Man Makes Up to $215 a Day Waiting in Line on Behalf of Other People

A 31-year-old man from the UK works as an “expert waiter” in his spare time, spending hours in long queues on behalf of rich people too busy to do it themselves.

For the last three years, Freddie Beckitt, a historical fiction writer from Fulham, in the United Kingdom, has been supplementing his monthly revenue by working as a professional queuer, waiting in line on behalf of wealthy clients to the tune of £20 ($27) an hour. By virtue of being a Londoner, Beckitt says he has queuing “down to an art” and will easily spend hours standing in line, as long as someone is willing to pay him for it. In fact, he only wishes he could spend more time in queues, so he could turn his service into a full-time job.

Photo: Melanie Pongratz/Unsplash

“Honestly it came about by just stretching around here, there and everywhere, Taskrabbit enables you to list various different odd jobs and clients just select you from the roles you’ve listed,” Freddie told English tabloid, The Sun.  “They listed lots of random low-skilled jobs and when I saw that I thought it was the easiest job in the world!”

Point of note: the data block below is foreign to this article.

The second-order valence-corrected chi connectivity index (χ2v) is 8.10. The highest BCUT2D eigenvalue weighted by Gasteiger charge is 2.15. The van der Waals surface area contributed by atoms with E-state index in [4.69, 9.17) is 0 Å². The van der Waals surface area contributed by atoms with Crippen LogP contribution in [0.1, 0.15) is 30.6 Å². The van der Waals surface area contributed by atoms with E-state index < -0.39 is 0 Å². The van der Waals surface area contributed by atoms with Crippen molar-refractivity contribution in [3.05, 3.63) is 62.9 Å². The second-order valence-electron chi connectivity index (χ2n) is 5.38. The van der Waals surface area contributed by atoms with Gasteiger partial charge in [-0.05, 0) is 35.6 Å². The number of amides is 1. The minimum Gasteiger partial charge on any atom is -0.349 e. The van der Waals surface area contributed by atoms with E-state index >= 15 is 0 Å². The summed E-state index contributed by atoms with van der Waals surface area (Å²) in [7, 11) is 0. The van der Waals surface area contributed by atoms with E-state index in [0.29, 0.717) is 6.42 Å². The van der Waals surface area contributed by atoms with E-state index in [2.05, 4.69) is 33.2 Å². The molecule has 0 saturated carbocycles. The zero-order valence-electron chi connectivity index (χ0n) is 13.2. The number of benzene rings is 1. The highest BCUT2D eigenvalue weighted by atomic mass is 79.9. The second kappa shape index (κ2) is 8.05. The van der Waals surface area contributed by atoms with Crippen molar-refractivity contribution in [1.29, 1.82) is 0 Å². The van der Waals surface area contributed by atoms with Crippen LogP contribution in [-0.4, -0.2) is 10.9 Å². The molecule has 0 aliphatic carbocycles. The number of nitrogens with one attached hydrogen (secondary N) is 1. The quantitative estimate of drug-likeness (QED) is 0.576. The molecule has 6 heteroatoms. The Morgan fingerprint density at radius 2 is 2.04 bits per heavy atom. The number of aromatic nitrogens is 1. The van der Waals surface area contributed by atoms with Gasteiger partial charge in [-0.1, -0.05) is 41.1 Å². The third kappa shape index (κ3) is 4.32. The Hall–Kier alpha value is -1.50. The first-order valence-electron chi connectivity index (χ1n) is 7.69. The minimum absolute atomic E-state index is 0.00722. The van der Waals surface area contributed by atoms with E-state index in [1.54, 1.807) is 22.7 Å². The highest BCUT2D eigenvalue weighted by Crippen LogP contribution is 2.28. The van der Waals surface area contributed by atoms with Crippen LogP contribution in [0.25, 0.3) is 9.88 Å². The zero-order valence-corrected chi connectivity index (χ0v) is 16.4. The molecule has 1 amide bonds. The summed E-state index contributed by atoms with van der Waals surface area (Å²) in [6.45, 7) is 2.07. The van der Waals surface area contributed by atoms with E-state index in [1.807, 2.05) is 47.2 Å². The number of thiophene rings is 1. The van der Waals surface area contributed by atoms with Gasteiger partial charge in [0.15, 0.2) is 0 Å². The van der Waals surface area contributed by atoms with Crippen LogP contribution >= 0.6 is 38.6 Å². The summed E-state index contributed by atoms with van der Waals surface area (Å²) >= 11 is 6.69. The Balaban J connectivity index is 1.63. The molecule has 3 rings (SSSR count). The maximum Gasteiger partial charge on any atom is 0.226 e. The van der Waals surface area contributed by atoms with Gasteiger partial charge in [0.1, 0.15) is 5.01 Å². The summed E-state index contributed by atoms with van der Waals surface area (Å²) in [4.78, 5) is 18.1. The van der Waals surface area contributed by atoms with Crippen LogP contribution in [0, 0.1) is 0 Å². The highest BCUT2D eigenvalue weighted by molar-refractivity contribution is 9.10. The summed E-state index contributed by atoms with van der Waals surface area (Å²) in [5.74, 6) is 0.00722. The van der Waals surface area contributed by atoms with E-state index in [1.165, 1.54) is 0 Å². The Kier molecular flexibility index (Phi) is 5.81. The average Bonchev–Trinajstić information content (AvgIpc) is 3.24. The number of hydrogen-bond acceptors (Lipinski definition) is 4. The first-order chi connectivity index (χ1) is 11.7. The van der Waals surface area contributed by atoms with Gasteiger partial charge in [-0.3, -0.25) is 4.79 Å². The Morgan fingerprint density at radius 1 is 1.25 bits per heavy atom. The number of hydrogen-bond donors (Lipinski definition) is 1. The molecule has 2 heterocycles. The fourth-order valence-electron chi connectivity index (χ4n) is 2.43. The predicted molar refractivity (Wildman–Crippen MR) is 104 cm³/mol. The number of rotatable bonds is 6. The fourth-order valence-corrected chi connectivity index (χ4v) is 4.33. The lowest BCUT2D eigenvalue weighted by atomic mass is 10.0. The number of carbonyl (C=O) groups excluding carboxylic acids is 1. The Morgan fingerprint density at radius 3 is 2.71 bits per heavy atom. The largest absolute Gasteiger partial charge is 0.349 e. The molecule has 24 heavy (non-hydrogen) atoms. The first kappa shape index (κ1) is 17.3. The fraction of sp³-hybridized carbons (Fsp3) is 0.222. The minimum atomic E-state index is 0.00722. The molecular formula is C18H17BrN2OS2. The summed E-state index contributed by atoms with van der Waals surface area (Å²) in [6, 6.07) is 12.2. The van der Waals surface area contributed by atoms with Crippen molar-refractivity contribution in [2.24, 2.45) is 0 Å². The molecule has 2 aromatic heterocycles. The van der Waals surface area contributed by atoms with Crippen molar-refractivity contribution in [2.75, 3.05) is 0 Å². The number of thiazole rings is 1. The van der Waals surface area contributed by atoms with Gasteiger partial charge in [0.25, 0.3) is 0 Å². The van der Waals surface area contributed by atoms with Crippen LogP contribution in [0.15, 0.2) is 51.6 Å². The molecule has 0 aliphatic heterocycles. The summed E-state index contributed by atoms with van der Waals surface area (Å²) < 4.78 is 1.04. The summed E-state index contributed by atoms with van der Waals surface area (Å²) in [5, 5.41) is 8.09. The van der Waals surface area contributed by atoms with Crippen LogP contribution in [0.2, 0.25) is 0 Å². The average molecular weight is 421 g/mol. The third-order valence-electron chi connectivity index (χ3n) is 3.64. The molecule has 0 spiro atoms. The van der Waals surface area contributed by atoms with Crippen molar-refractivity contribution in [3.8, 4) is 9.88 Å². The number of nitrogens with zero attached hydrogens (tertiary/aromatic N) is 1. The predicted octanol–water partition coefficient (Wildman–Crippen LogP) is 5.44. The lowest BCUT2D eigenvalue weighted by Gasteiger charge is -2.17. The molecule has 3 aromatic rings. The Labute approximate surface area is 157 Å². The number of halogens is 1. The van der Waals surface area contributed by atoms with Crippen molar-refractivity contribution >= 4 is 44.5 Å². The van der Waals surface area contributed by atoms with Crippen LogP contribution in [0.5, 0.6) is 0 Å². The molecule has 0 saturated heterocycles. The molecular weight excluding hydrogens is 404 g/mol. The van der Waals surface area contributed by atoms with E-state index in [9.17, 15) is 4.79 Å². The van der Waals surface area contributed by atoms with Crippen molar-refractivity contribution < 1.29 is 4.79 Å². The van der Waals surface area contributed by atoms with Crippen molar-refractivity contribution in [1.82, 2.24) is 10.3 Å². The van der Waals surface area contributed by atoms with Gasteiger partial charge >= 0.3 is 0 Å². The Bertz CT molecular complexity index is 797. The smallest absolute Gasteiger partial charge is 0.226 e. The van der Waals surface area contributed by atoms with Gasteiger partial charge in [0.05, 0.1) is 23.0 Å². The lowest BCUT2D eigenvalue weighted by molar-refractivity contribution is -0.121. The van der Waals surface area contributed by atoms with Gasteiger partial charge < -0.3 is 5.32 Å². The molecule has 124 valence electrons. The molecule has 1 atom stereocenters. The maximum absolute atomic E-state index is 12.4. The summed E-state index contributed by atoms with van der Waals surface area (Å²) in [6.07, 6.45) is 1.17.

Beckitt lists his waiting services on Taskrabbit, and says that most of his clients are well-to-do people who either don’t have the time to sit in lines themselves, or couldn’t be bothered to do it. Most of his gigs involve him waiting in line for tickets at popular events and shows, and while summer is definitely the busiest time, he has also had to wait in line outside in the dead of winter.

“I worked eight hours for a job queuing for the V&A’s Christian Dior exhibition for some very well-to-do people around their mid-sixties,” Freddie said. “The actual queuing was just three hours but they asked me to collect their tickets too and wait for them to arrive, so I just had hours perusing the V&A museum being paid £20 an hour, it was great!”


On a good day, the 31-year-old expert waiter can earn up to £160 ($215), but that hardly ever happens, as it means that he has to spend eight hours a day in line. But, even though it doesn’t pay enough to become his full-time job, Beckitt says that the flexibility it offers is a big bonus.

“Unfortunately I don’t think I can charge any more than £20 an hour and it doesn’t require any skill or even hard work, but it gives me lots of flexibility to earn and fit it about my writing schedule,” he said.

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